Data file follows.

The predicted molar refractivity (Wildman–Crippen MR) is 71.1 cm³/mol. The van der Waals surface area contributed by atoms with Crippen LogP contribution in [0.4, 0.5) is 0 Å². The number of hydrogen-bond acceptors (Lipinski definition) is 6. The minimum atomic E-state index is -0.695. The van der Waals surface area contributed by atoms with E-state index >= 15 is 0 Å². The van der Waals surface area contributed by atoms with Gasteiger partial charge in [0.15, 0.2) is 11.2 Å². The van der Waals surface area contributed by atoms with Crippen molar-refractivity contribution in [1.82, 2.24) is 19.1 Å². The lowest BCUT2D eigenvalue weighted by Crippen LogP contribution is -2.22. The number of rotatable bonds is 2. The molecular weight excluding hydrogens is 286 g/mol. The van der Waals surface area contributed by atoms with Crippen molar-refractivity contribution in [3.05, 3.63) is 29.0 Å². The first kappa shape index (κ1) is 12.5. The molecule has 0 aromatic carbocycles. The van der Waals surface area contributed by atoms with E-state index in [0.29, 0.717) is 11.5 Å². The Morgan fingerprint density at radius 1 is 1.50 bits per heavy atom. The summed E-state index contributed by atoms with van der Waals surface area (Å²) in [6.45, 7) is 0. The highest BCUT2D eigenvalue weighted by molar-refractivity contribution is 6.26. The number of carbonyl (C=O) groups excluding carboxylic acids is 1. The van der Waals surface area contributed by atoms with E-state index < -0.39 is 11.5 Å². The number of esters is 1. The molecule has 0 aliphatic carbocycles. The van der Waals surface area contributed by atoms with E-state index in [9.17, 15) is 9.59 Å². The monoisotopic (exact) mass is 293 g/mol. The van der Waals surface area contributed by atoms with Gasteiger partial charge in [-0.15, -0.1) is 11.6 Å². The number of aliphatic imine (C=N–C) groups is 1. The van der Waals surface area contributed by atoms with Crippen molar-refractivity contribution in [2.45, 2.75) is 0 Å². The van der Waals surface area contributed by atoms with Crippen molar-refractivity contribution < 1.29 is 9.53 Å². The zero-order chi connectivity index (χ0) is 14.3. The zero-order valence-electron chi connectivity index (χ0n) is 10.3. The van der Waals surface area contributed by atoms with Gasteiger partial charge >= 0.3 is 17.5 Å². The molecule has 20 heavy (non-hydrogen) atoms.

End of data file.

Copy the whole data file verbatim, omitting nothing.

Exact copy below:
The predicted molar refractivity (Wildman–Crippen MR) is 71.1 cm³/mol. The van der Waals surface area contributed by atoms with Crippen LogP contribution in [0.4, 0.5) is 0 Å². The number of hydrogen-bond acceptors (Lipinski definition) is 6. The minimum atomic E-state index is -0.695. The van der Waals surface area contributed by atoms with E-state index >= 15 is 0 Å². The van der Waals surface area contributed by atoms with Gasteiger partial charge in [0.15, 0.2) is 11.2 Å². The van der Waals surface area contributed by atoms with Crippen molar-refractivity contribution in [1.82, 2.24) is 19.1 Å². The lowest BCUT2D eigenvalue weighted by Crippen LogP contribution is -2.22. The number of rotatable bonds is 2. The molecular weight excluding hydrogens is 286 g/mol. The van der Waals surface area contributed by atoms with Crippen molar-refractivity contribution in [3.05, 3.63) is 29.0 Å². The first kappa shape index (κ1) is 12.5. The molecule has 0 aromatic carbocycles. The van der Waals surface area contributed by atoms with E-state index in [0.29, 0.717) is 11.5 Å². The Morgan fingerprint density at radius 1 is 1.50 bits per heavy atom. The summed E-state index contributed by atoms with van der Waals surface area (Å²) in [6.45, 7) is 0. The highest BCUT2D eigenvalue weighted by molar-refractivity contribution is 6.26. The number of carbonyl (C=O) groups excluding carboxylic acids is 1. The van der Waals surface area contributed by atoms with E-state index < -0.39 is 11.5 Å². The number of esters is 1. The molecule has 0 aliphatic carbocycles. The van der Waals surface area contributed by atoms with E-state index in [9.17, 15) is 9.59 Å². The monoisotopic (exact) mass is 293 g/mol. The van der Waals surface area contributed by atoms with Gasteiger partial charge in [-0.15, -0.1) is 11.6 Å². The number of aliphatic imine (C=N–C) groups is 1. The van der Waals surface area contributed by atoms with Crippen molar-refractivity contribution in [2.45, 2.75) is 0 Å². The van der Waals surface area contributed by atoms with Crippen molar-refractivity contribution < 1.29 is 9.53 Å². The zero-order chi connectivity index (χ0) is 14.3. The zero-order valence-electron chi connectivity index (χ0n) is 10.3. The van der Waals surface area contributed by atoms with Gasteiger partial charge >= 0.3 is 17.5 Å². The molecule has 20 heavy (non-hydrogen) atoms.